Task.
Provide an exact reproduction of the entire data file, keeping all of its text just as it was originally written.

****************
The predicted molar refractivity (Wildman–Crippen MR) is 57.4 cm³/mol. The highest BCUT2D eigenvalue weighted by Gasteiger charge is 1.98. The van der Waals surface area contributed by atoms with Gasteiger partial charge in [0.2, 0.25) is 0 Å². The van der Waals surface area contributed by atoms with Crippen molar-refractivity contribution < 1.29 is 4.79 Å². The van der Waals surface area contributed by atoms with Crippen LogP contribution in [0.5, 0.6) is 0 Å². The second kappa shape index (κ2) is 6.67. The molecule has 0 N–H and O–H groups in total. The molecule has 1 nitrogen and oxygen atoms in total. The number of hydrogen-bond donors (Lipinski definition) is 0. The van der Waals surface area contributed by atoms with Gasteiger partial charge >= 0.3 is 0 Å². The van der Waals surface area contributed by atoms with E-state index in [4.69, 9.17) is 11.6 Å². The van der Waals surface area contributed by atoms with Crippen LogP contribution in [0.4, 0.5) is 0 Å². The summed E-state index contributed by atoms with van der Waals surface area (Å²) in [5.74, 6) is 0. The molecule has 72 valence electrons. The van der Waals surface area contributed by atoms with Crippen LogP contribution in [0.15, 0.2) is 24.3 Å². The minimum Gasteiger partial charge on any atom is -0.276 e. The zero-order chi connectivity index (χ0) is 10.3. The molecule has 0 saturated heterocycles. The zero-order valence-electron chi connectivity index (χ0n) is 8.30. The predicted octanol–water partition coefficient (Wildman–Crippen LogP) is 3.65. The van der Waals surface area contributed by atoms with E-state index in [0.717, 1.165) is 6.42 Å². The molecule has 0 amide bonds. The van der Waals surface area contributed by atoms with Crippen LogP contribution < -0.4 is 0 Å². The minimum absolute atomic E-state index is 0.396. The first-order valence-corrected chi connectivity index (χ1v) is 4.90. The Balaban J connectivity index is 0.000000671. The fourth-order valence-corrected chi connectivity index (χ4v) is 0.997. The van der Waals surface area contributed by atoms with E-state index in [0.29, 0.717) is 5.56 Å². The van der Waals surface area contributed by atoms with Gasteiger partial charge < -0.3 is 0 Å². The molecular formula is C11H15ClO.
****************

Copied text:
The predicted molar refractivity (Wildman–Crippen MR) is 57.4 cm³/mol. The highest BCUT2D eigenvalue weighted by Gasteiger charge is 1.98. The van der Waals surface area contributed by atoms with Gasteiger partial charge in [0.2, 0.25) is 0 Å². The van der Waals surface area contributed by atoms with Crippen molar-refractivity contribution < 1.29 is 4.79 Å². The van der Waals surface area contributed by atoms with Crippen LogP contribution in [0.5, 0.6) is 0 Å². The second kappa shape index (κ2) is 6.67. The molecule has 0 N–H and O–H groups in total. The molecule has 1 nitrogen and oxygen atoms in total. The number of hydrogen-bond donors (Lipinski definition) is 0. The van der Waals surface area contributed by atoms with Gasteiger partial charge >= 0.3 is 0 Å². The van der Waals surface area contributed by atoms with E-state index in [4.69, 9.17) is 11.6 Å². The van der Waals surface area contributed by atoms with Crippen LogP contribution in [0.4, 0.5) is 0 Å². The summed E-state index contributed by atoms with van der Waals surface area (Å²) in [5.74, 6) is 0. The molecule has 72 valence electrons. The van der Waals surface area contributed by atoms with Crippen LogP contribution in [0.15, 0.2) is 24.3 Å². The minimum Gasteiger partial charge on any atom is -0.276 e. The zero-order chi connectivity index (χ0) is 10.3. The molecule has 0 saturated heterocycles. The zero-order valence-electron chi connectivity index (χ0n) is 8.30. The predicted octanol–water partition coefficient (Wildman–Crippen LogP) is 3.65. The van der Waals surface area contributed by atoms with E-state index in [0.717, 1.165) is 6.42 Å². The molecule has 0 amide bonds. The van der Waals surface area contributed by atoms with Crippen LogP contribution < -0.4 is 0 Å². The minimum absolute atomic E-state index is 0.396. The first-order valence-corrected chi connectivity index (χ1v) is 4.90. The Balaban J connectivity index is 0.000000671. The fourth-order valence-corrected chi connectivity index (χ4v) is 0.997. The van der Waals surface area contributed by atoms with E-state index in [0.29, 0.717) is 5.56 Å². The van der Waals surface area contributed by atoms with Gasteiger partial charge < -0.3 is 0 Å². The molecular formula is C11H15ClO.